Time to Read
Points of Interest
- Keep it short
- Stay away from inclines
- Add 'Spinups'
- Recovery Nutrition
- What to wear
The purpose of a recovery ride is to flush out any toxins lingering in the muscles after a hard workout, and to keep the muscles supple prior to that all-important next training session.
Below is how to perfect your recovery ride and give your body the best chance it has at repairing the damage done to it in the previous session, and rebuilding itself to be stronger.
A recovery ride should place the least stress possible on your system in order to allow it to repair and recover. As such, the ride should be short, 90 minutes at most - but even 30 minutes should be enough. This gives your muscles the time required to loosen and relax, and for your heart rate to rise (but not too much, see below!) to a sufficient level to help clear any metabolic by-products.
If you’re riding on the road, you want a nice flat route that avoids any serious hills. It’s not always that easy to ride ‘gently’ up a gradient, and if you find yourself battling a hill and upping your heart rate, the ride will be squandered. Similarly, it’s best to do recovery rides on your own – riding with friends or a club runs the risk of things getting competitive, the pace rising, and you failing to get any proper ‘recovery’ from the session.
If you’re riding with a heart rate monitor or power meter, you need to keep strictly to zone one – and remember that’s below 55% of your threshold power, or below 68% of your threshold heart rate. That’s seriously easy; it should feel as if you’re hardly pushing the pedals. A lot of athletes fall into the trap of making their recovery rides too hard – even straying into zone two is too hard for ‘recovery’. If you start pushing too hard, you’re both failing to recover, and not really training either, so it’s just a waste of your all-too-precious energy.
One great way to ensure you don’t stray over zone one is to keep the bike in the small chainring, which forces you to spin super-easily. A really enjoyable way to keep the ride easy and prevent you from pushing your system too hard is to indulge yourself in a café stop. This will break up the ride, lower your heart rate, and most importantly, give you the chance to get coffee and cake!
It can be beneficial to include some short ‘spinups’ in your ride. This involves a 10 second burst of super-high cadence, but super-low power. Do not think of it as a sprint!
Doing these encourages your body to release human growth hormone, which helps your muscles recover and repair from the ride before. This short burst of muscle activation also helps them relax. You coax the muscles gently back into action, and doing this means the fibres loosen off – which helps ease out any DOMS that you may be feeling.
If you choose to incorporate spinups into your ride, make sure you allow around 5 minutes recovery between each, and only do 4-5 in each ride.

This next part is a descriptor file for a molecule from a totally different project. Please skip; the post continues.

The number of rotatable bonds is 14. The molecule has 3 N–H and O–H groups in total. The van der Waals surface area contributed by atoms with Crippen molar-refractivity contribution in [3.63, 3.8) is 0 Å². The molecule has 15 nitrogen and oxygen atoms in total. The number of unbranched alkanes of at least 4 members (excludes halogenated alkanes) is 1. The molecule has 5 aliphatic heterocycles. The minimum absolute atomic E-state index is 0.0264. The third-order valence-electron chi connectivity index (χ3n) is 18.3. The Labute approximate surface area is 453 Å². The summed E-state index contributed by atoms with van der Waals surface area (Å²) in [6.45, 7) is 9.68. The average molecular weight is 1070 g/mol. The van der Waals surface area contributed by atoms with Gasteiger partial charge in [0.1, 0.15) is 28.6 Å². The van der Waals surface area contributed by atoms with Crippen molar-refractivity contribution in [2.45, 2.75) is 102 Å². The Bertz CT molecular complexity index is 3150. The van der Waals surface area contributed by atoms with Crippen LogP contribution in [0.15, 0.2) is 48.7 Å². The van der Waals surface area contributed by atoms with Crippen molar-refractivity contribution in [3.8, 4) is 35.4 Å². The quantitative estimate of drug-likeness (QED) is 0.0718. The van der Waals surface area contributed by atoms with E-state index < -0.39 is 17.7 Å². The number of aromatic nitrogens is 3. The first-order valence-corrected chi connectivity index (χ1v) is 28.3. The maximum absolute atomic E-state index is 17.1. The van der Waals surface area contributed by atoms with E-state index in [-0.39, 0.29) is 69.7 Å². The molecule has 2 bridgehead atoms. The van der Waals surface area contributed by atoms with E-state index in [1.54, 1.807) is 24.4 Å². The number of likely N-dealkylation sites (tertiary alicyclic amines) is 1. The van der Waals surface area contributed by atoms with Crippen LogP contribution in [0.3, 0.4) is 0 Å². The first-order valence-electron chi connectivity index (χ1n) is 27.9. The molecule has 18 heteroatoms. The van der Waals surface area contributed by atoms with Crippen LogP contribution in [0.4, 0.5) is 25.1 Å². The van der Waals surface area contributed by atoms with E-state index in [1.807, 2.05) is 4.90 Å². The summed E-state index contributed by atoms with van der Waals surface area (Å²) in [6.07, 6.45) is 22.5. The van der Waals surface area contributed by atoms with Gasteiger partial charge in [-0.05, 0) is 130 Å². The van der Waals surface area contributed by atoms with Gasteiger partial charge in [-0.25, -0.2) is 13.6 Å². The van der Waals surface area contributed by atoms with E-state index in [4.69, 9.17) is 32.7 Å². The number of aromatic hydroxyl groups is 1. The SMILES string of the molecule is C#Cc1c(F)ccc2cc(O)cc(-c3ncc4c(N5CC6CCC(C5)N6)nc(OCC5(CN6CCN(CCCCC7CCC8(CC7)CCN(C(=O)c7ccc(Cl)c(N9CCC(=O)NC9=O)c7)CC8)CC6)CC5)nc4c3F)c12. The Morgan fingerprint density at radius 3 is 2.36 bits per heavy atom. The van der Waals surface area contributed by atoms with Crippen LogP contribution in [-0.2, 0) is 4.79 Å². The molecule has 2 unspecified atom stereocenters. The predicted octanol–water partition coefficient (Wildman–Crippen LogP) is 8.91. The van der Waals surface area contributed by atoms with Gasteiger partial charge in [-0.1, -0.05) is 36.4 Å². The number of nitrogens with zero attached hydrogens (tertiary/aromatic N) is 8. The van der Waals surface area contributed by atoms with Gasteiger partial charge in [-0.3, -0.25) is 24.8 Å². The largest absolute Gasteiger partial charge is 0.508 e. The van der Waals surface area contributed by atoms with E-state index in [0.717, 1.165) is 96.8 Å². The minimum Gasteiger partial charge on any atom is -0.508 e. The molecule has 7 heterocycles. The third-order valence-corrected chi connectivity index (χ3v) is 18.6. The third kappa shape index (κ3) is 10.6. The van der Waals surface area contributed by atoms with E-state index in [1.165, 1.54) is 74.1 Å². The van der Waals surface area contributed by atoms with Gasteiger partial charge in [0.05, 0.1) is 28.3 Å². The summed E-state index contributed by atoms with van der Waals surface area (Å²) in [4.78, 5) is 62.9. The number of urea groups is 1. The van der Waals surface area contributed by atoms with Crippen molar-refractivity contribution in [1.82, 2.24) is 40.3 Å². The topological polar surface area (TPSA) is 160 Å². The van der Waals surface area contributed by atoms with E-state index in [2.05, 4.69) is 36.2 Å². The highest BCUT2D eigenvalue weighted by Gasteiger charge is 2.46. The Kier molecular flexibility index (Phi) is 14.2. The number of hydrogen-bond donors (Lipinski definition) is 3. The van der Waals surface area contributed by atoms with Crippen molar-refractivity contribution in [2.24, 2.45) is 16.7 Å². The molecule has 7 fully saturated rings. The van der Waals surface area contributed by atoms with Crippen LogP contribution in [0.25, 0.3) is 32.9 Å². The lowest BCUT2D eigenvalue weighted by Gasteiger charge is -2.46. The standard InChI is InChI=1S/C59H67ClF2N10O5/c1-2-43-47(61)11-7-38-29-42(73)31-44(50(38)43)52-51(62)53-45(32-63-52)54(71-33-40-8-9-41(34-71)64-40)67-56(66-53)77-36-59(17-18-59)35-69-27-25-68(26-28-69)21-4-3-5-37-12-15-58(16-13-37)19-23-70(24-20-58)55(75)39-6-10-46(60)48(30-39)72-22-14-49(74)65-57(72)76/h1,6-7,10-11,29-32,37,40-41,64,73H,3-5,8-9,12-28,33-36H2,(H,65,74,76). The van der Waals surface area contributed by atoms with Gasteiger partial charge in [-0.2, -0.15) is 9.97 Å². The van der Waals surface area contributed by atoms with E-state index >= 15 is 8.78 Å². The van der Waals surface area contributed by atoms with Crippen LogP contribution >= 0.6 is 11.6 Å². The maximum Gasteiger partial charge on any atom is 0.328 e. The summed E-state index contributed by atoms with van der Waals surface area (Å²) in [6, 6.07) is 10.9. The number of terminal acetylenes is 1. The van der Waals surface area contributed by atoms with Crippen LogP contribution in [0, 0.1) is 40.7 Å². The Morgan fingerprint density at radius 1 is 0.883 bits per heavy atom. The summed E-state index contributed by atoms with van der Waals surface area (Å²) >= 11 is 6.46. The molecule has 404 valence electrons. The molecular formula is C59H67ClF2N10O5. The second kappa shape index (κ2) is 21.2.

Many people neglect to fuel properly before and after their recovery rides. Just because the ride is short and easy, don’t forget why you’re performing the session – to help your body recover. Essential to physical recovery and re-development is fuel, and so keeping those tanks full is a must.
Make sure you go into the ride having eaten 2-3 hours prior, and ensure that meal was well balanced with whole grain carbohydrates, quality protein sources such as fish, meat or eggs, and plenty of fruit or veg. And likewise, when the ride is done, be sure to keep filling the tanks with a high protein snack such as a recovery shake or bar.
A recovery ride shouldn’t feel a chore. If the weather is bad, if you’re feeling really tired, are busy, or have lots of priorities with work and family, just don’t do it. In your weekly training plan, a recovery ride is a bonus, but it’s certainly not the be-all-and-end-all.
Sometimes, it’s better to use a recovery day to totally decompress, and take your mind off the bike. Not thinking about training at all is good for the mind, and means you’ll go into the next block of training with renewed enthusiasm and commitment.
If you’re not riding though, you need to remember it’s a recovery day, so don’t go cross training, doing strenuous DIY, or playing football with the kids!
Needless to say, wearing our range of cycling kit when riding, and training apparel when off the bike, will significantly improve your rate of recovery.
The Infrared technology in our fabrics has been proven to boost blood oxygenation and circulation, speeding lactic acid breakdown and increasing the rate of removal of waste products from your muscles. This applies not just to lactic acid developed during the current workout, but those prior – so wearing our kit will help flush out those nasties from the hard session you did the day before.
Our infrared fabrics also increase the rate of cellular repair and replication, and aid the replenishment of muscle glycogen. This means that you’ll be refilling the stores of energy in your muscles that your burned through the day before, and you’ll be ready to train hard in your next session.
Before you even get on the bike, consider whether you really have the time or motivation. If either of those are lacking, sit on the sofa – it can be just as good for you.
If you do ride: